Fifty Bucks a Letter | Newberry

Fifty Bucks a Letter

I can recall only once being rebuffed by someone I asked for an autograph. She had a great deal of money in the bank and I thought it would be nice if I had a personally inscribed check from her. She turned me down. I was younger then, and didn’t understand yet that celebrities hate to be asked to provide the piece of paper to sign. I’ll know better next time.

To be fair, I am not the autograph hunter other people are. I tend to get autographs at signings, where MOST of the celebrities are there just waiting for someone to ask for an autograph, and are gracious about it. (I did go to a signing once where it turned out I was the only person there besides the store staff and the celebrity. I was so terrified that the celebrity would be desperate enough to want to talk to me that I fled without the autograph.) Other people, seeing a celebrity in public, will jump up and ask for a signature. I never do that, first of all because I think it’s unfair and second because I never recognize a celebrity out of context anyhow. People who did not give me autographs because I didn’t realize who they were until somebody jabbed me and asked “Did you see who that WAS?” include…well, why go into name-dropping if it’s about people I DIDN’T meet?

Anyway, nowadays I deal with autographed items people donate to the Book Fair, and asking for signatures is unnecessary. Once in a while, someone with a great deal of optimism will come up with ways to get autographs for the Book Fair. The plan to get Barbara Bush’s autograph did not go as planned (got a nice note from her secretary), the one to get Phil Jackson simply fizzled (I tried to hint that people at the height of athletic fame have all kinds of protocols), and Daniel Barenboim DID sign a program from his prodigy days, but the messenger fell so much in love with the item that she just gave us cash for it, so I never did get to see the signed version.

But one of the things I need to keep track of in this line of work is that certain authors are known as Hard Autographs. Some people honestly don’t like signing autographs, or become so famous that the crowd around them will not allow anyone to get near them with a pen. Alfred, Lord Tennyson tried building a high fence around his yard so people walking past his house wouldn’t demand he sign their books, and Robert Heinlein is said to have responded to request for autographs by saying, “Why, certainly. May I have a pint of your blood?” (Some fans noted that when he was signing at conventions, it was frequently a convention that happened to be having a blood drive as part of the event. So either blood donations were a cause of his or he just never knew it would one day be fashionable to reveal you’re a vampire.)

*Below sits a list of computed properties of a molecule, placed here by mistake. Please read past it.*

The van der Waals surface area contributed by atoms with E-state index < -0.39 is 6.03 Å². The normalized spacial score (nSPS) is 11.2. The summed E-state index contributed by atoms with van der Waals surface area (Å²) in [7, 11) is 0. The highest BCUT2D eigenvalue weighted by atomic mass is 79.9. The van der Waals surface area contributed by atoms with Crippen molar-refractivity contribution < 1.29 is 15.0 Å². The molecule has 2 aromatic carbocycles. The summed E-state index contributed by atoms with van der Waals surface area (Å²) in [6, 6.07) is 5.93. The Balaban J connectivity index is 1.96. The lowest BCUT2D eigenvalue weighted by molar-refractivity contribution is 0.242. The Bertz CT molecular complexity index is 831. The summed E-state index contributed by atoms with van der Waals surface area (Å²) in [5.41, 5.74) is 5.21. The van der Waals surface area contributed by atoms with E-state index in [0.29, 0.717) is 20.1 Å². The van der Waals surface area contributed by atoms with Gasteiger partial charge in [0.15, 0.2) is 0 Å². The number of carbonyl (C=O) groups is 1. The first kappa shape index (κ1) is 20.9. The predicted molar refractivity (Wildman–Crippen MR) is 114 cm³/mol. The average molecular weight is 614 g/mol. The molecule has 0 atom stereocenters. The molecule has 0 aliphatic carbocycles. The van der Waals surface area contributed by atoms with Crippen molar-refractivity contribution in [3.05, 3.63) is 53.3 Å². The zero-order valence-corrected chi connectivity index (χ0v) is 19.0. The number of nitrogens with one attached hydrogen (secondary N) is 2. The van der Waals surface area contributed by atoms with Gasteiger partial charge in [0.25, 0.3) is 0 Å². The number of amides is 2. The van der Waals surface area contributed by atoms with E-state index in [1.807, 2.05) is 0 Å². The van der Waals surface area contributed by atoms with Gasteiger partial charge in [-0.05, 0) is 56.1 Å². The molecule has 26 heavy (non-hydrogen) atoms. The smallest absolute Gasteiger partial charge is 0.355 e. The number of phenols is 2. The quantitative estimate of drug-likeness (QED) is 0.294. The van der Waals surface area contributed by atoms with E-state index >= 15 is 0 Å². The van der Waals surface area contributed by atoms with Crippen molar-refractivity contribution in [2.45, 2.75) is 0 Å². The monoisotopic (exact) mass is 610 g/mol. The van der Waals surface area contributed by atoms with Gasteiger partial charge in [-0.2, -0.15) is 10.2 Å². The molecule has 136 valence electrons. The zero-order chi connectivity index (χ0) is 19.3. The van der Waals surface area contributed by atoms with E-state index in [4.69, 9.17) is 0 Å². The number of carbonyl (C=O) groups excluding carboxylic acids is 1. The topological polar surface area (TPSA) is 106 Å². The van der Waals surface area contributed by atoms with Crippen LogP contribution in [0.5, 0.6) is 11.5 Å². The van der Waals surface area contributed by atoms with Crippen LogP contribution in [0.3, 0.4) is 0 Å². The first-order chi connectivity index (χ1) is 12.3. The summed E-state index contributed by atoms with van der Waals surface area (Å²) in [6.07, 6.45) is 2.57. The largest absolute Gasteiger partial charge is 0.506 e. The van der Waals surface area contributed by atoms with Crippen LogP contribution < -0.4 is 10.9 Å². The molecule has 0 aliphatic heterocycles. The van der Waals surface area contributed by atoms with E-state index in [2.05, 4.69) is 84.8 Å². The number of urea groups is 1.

The Book Fair just received a book signed by someone who is not known for going around the world signing a lot of things. He has ten letters in his name; his autograph in a book goes for about five hundred dollars. My first thought was that I wish I could get paid at that rate. Then I realized that this celebrity isn’t going to see a penny of that five hundred, either. A number of athletes and actors will not sign, or do their best to ruin whatever it is they’re signing, because they feel you’re going to go out and resell the item for a profit. An author who was intensely serious about this was the often-banned fantasy author James Branch Cabell. Cabell was apparently emotionally scarred when his first couple of novels became collector’s items almost at once…because they were illustrated by Howard Pyle. He seems to have had a grudge against book collectors for the rest of his days, and wrote on several occasions about why he would NOT sign books for people. After all, he said, his publisher issued special signed, limited editions, which he DID sign and which he got paid for. Why, he demanded, should he undercut his own publisher and sign books for you, when he wasn’t going to get a percentage of what you sold the book for? It was a complete violation of any kind of business sense. (He WOULD make exceptions if his wife insisted he sign for a friend, which shows good sense in its own way.)

The result, of course, is that many of these people who refused to sign now have signatures worth much more than those of more accommodating celebrities. An unlimited signed edition of a Cabell is harder to find than the signed, limited ones. Maybe that was the plan all along.

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